Reacting to media reports, Mr Hazare said on Monday that the deadline for preparation of the draft bill remains 30th June, immediately after which it should be presented in the Monsoon Session of Parliament.

"Even the government has admitted that it is realistic for Parliament to deliberate and take a decision on the JLB by the 15th August deadline set by me. Thus failure of this deadline will invite mass protests by the people," he said.

He said people being the masters need to monitor Parliament's decisions in a functioning democracy. This was true as Parliament has failed to pass a Lokpal Bill for the past 42 years.

In addition, a significant number of elected representatives have used money, muscle power, election fraud, and misinformation in the media to win seats, undermining the sanctity and credibility of the parliamentary system, he said adding the citizens will have to ensure that a strong Lokpal Bill is passed.

He also said that confusion was being created in the media through government sources that the civil society has climbed down in the first Joint Drafting Committee meeting held on Saturday.

"It was rumoured that we agreed to the exclusion of the Prime Minister, cabinet ministers and judiciary from the Lokpal's purview. Civil society members have certainly not agreed to any of the above. JLB version 2.2 was presented to the government of India at the first meeting," he said.

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Tanishq: Good casting, poor storyline

The ad, starring Amitabh and Jaya Bachchan, fits them to the T. But it is too clinical, too logical, too sensible, too cold and too dry. Diamonds are all about seduction, mystery, enchantment … the moment you remove the aura and the mystique, the game is over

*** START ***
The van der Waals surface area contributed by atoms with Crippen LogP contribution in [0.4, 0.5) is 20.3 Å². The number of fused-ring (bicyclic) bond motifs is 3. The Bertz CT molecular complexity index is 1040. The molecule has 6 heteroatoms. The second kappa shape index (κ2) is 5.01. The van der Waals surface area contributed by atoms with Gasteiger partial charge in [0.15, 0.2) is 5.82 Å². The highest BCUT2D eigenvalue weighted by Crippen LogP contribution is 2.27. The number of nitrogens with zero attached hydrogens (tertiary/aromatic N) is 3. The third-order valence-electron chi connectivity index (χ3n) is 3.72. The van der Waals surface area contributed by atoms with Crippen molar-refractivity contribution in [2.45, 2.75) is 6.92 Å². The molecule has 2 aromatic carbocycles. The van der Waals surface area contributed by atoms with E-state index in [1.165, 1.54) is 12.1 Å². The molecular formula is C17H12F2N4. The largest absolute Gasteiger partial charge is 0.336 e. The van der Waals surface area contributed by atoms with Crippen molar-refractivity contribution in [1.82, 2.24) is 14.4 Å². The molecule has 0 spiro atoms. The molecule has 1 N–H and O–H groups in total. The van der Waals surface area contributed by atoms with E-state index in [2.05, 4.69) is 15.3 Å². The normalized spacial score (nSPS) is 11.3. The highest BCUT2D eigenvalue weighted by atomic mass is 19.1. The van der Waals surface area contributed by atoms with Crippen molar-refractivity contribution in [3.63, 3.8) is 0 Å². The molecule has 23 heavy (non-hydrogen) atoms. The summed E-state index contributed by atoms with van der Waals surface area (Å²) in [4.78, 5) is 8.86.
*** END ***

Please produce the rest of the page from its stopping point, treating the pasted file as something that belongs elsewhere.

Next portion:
So, Tanishq is the latest brand to join the Indian advertising celebrity bandwagon. And they have hired the services of both, husband and wife, Amitabh and Jaya Bachchan, as brand ambassadors. Mr Bachchan has been tweeting about his wife's 'return to acting' long before the ad was released, so one was eagerly awaiting the Tanishq ad.

In the commercial, Mr Bachchan is seen gifting a diamond necklace to wifey. To surprise her on her birthday. The missus, instead of being grateful, is mighty unimpressed. And gives mister a piece of her mind, saying the ol' man has no idea of how to judge a diamond necklace, and therefore had no business buying one. And that he ought to have sought her permission before 'surprising' her.

The defeated Mr Bachchan then decides to visit the Tanishq showroom. Where the salesman not only sells a diamond necklace to the star, he also gives the latter a long lecture on the art and science of diamonds. The hubby, now confident and educated, goes back home, gifts the lady the necklace, and acts like an expert on precious stones. But Mrs Bachchan now demands bangles.



This commercial has got it right on one level, and totally wrong on the other. The story befits the two actors completely, it fits them to the T, and therefore one can safely say on this very rare occasion, celebs have been cast correctly in an advert. The public image of Jaya Bachchan is one of a headstrong woman, the person who wears the trousers in Pratiksha, the boss who calls the shots in the family, and is generally difficult to please. And Amitabh is perceived to be the henpecked hubby, the scared yes-man. In that context, the story is very credible-you can well imagine this sort of an incident happening inside the Bachchan household.

Where Tanishq loses the plot totally is in the story and the execution. It's too clinical, too logical, too sensible, too cold and too dry. It's as if Bachchan is off to purchase a washing machine or a vacuum cleaner for the house. Diamonds are all about seduction, mystery, enchantment, surrealism, romance… the moment you remove the aura and the mystique, the game is over. Diamonds no longer become desirable, they lose their appeal, however pretty and genuine the ornament might be. In short, the ad would have worked nicely for a consumer durable. Doesn't work for jewellery.

Don't believe me? Ask a woman!